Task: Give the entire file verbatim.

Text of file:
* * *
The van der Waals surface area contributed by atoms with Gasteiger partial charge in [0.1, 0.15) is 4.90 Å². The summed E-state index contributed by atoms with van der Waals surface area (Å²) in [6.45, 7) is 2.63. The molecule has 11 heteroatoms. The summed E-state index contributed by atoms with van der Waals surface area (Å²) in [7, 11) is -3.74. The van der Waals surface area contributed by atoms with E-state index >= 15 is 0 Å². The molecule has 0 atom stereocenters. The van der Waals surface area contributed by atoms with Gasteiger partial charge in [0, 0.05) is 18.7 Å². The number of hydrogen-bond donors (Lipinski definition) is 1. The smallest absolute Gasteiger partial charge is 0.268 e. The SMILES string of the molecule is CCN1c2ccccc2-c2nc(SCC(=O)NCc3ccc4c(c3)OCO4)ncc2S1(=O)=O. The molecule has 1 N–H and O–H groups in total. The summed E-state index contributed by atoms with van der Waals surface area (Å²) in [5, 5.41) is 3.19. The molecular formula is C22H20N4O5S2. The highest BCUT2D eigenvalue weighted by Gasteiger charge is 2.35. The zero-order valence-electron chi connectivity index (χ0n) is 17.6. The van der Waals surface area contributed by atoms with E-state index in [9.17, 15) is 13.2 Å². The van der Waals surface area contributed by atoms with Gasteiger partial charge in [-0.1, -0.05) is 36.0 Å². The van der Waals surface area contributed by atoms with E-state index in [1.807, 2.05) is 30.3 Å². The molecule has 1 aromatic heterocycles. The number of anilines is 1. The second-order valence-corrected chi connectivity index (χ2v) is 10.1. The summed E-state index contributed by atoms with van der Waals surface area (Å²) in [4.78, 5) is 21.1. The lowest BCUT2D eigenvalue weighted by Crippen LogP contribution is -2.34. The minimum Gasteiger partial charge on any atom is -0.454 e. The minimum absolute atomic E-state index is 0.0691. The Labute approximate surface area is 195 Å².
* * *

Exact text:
The van der Waals surface area contributed by atoms with Gasteiger partial charge in [0.1, 0.15) is 4.90 Å². The summed E-state index contributed by atoms with van der Waals surface area (Å²) in [6.45, 7) is 2.63. The molecule has 11 heteroatoms. The summed E-state index contributed by atoms with van der Waals surface area (Å²) in [7, 11) is -3.74. The van der Waals surface area contributed by atoms with E-state index >= 15 is 0 Å². The molecule has 0 atom stereocenters. The van der Waals surface area contributed by atoms with Gasteiger partial charge in [0, 0.05) is 18.7 Å². The number of hydrogen-bond donors (Lipinski definition) is 1. The smallest absolute Gasteiger partial charge is 0.268 e. The SMILES string of the molecule is CCN1c2ccccc2-c2nc(SCC(=O)NCc3ccc4c(c3)OCO4)ncc2S1(=O)=O. The molecule has 1 N–H and O–H groups in total. The summed E-state index contributed by atoms with van der Waals surface area (Å²) in [5, 5.41) is 3.19. The molecular formula is C22H20N4O5S2. The highest BCUT2D eigenvalue weighted by Gasteiger charge is 2.35. The zero-order valence-electron chi connectivity index (χ0n) is 17.6. The van der Waals surface area contributed by atoms with E-state index in [9.17, 15) is 13.2 Å². The van der Waals surface area contributed by atoms with Gasteiger partial charge in [-0.1, -0.05) is 36.0 Å². The van der Waals surface area contributed by atoms with E-state index in [1.807, 2.05) is 30.3 Å². The molecule has 1 aromatic heterocycles. The number of anilines is 1. The second-order valence-corrected chi connectivity index (χ2v) is 10.1. The summed E-state index contributed by atoms with van der Waals surface area (Å²) in [4.78, 5) is 21.1. The lowest BCUT2D eigenvalue weighted by Crippen LogP contribution is -2.34. The minimum Gasteiger partial charge on any atom is -0.454 e. The minimum absolute atomic E-state index is 0.0691. The Labute approximate surface area is 195 Å².